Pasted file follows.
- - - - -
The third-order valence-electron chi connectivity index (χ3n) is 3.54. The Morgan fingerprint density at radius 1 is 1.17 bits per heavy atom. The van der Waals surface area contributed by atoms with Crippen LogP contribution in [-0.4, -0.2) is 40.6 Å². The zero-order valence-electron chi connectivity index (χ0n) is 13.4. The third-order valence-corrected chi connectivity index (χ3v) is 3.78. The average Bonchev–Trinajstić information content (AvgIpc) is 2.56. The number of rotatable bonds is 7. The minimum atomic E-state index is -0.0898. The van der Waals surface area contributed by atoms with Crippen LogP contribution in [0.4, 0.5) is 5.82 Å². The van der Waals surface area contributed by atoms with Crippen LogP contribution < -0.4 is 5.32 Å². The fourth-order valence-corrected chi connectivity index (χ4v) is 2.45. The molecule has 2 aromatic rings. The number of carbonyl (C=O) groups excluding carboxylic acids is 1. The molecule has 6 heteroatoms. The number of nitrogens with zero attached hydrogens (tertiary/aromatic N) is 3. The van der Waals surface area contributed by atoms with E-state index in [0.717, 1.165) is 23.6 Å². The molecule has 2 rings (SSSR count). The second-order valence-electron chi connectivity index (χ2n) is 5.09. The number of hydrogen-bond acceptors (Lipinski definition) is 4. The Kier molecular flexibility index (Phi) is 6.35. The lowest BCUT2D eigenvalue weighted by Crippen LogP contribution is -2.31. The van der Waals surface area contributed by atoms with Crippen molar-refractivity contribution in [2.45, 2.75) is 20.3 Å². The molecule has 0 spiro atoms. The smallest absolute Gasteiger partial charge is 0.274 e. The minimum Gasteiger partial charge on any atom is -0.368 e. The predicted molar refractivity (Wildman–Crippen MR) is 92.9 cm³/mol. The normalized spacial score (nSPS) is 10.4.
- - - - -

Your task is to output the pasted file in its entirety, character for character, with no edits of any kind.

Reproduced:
The third-order valence-electron chi connectivity index (χ3n) is 3.54. The Morgan fingerprint density at radius 1 is 1.17 bits per heavy atom. The van der Waals surface area contributed by atoms with Crippen LogP contribution in [-0.4, -0.2) is 40.6 Å². The zero-order valence-electron chi connectivity index (χ0n) is 13.4. The third-order valence-corrected chi connectivity index (χ3v) is 3.78. The average Bonchev–Trinajstić information content (AvgIpc) is 2.56. The number of rotatable bonds is 7. The minimum atomic E-state index is -0.0898. The van der Waals surface area contributed by atoms with Crippen LogP contribution in [0.4, 0.5) is 5.82 Å². The van der Waals surface area contributed by atoms with Crippen LogP contribution < -0.4 is 5.32 Å². The fourth-order valence-corrected chi connectivity index (χ4v) is 2.45. The molecule has 2 aromatic rings. The number of carbonyl (C=O) groups excluding carboxylic acids is 1. The molecule has 6 heteroatoms. The number of nitrogens with zero attached hydrogens (tertiary/aromatic N) is 3. The van der Waals surface area contributed by atoms with E-state index in [0.717, 1.165) is 23.6 Å². The molecule has 2 rings (SSSR count). The second-order valence-electron chi connectivity index (χ2n) is 5.09. The number of hydrogen-bond acceptors (Lipinski definition) is 4. The Kier molecular flexibility index (Phi) is 6.35. The lowest BCUT2D eigenvalue weighted by Crippen LogP contribution is -2.31. The van der Waals surface area contributed by atoms with Crippen molar-refractivity contribution in [2.45, 2.75) is 20.3 Å². The molecule has 0 spiro atoms. The smallest absolute Gasteiger partial charge is 0.274 e. The minimum Gasteiger partial charge on any atom is -0.368 e. The predicted molar refractivity (Wildman–Crippen MR) is 92.9 cm³/mol. The normalized spacial score (nSPS) is 10.4.